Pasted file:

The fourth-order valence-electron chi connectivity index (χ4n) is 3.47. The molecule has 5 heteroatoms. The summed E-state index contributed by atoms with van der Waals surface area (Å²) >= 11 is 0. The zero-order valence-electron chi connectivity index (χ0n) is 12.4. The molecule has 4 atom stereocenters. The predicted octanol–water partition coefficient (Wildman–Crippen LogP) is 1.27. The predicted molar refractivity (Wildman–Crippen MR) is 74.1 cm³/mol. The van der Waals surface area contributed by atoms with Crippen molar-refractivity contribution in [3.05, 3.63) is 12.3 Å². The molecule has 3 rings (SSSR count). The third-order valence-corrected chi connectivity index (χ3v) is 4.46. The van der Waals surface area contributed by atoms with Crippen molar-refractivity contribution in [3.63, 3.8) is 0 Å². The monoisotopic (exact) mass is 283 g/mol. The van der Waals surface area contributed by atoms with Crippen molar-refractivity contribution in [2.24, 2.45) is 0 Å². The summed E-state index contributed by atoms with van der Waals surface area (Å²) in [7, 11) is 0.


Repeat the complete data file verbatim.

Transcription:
The fourth-order valence-electron chi connectivity index (χ4n) is 3.47. The molecule has 5 heteroatoms. The summed E-state index contributed by atoms with van der Waals surface area (Å²) >= 11 is 0. The zero-order valence-electron chi connectivity index (χ0n) is 12.4. The molecule has 4 atom stereocenters. The predicted octanol–water partition coefficient (Wildman–Crippen LogP) is 1.27. The predicted molar refractivity (Wildman–Crippen MR) is 74.1 cm³/mol. The van der Waals surface area contributed by atoms with Crippen molar-refractivity contribution in [3.05, 3.63) is 12.3 Å². The molecule has 3 rings (SSSR count). The third-order valence-corrected chi connectivity index (χ3v) is 4.46. The van der Waals surface area contributed by atoms with Crippen molar-refractivity contribution in [3.63, 3.8) is 0 Å². The monoisotopic (exact) mass is 283 g/mol. The van der Waals surface area contributed by atoms with Crippen molar-refractivity contribution in [2.24, 2.45) is 0 Å². The summed E-state index contributed by atoms with van der Waals surface area (Å²) in [7, 11) is 0.